24/05/2012 13:01 BST | Updated 31/01/2013 15:50 GMT

Theresa May Says She Supports Gay Marriage As Tory Divisions Deepen Over Vote (VIDEO)

Home Secretary Theresa May has given her backing to the campaign for gay marriage, the day after the government confirmed that all Tory MPs would be able to vote according to their own concience when the law is put before the Commons.

May is the second senior Cabinet minister to give an opinion on gay marriage this week - after a letter from Northern Ireland Secretary Owen Paterson emerged suggesting he opposed the change.

David Cameron pledged to introduce gay marriage at the Tory party conference last year, but realising this week that the issue was likely to become a major distraction for all ministers, Number 10 moved on Wednesday night to confirm that there would be a free vote in the Commons.

This could be seen as a U-turn by Downing Street, who earlier in the week said it was government policy to allow gays to marry, although in reality the government has been dithering and giving out mixed messages about whether it would whip Tory MPs for several months.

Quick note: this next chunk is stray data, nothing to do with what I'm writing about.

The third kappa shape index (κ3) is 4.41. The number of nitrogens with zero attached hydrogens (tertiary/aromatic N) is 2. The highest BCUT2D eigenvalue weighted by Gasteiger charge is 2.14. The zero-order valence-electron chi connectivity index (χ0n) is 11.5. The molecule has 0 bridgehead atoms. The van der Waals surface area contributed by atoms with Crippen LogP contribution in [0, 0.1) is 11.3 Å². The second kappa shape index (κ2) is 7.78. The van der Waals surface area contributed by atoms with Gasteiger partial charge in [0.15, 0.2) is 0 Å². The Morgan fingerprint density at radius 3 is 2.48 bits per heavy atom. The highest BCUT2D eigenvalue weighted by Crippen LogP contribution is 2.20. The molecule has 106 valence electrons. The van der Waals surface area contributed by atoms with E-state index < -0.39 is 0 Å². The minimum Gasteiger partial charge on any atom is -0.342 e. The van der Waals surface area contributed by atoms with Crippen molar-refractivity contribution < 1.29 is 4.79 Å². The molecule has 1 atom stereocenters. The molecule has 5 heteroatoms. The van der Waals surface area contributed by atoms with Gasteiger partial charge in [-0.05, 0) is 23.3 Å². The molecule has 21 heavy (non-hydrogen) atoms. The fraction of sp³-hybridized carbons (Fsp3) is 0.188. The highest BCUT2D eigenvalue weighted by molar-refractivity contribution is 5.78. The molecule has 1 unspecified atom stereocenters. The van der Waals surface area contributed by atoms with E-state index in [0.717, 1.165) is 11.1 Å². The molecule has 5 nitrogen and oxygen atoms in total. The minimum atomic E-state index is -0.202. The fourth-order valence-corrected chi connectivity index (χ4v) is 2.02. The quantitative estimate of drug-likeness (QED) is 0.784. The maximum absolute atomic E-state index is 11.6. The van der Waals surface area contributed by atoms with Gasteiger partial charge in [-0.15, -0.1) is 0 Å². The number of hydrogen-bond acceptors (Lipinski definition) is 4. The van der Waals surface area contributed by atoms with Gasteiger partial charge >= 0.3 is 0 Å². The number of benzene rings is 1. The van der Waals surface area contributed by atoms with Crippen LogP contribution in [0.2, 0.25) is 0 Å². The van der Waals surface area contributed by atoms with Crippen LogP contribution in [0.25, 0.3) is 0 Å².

In a video for the campaign group Out4Marriage, Theresa May says: "Marriage binds us together, it brings stability, I think marriage makes us stronger. But I believe also in commitment and in fidelity in marriage, I think these are good things and we should enable them to flourish.

"That's why I believe if two people care for each other, if they love each other, if they want to commit to each other and spend the rest of their lives together then they should be able to get married and marriage should be for everyone and that's why I'm coming Out4Marriage."

Some gays took to social networks to say that Theresa May's voting record on gay issues wasn't entirely to their liking, pointing to the Public Whip website's logging of key votes she abstained from voting on.

Mike Buonaiuto, co-founder of Out4Marriage told PinkNews.co.uk: “We look forward to working with the Home Secretary and the Government as a whole to ensure that the final legal discrimination against lesbian, gay, bisexual and transgendered people is removed from the statute book.

"We are equally delighted that in just a few weeks, Out4Marriage has gained support from senior Conservatives, Liberal Democrats, Labour and Green politicians.”

The government has not said when it will introduce a gay marriage Bill to the Commons. Some gay rights groups were dismayed to find it not in the Queen's Speech earlier this month, although the government insists it's still consulting on it. Downing Street has made it clear there will be a Bill before the next general election, scheduled for 2015.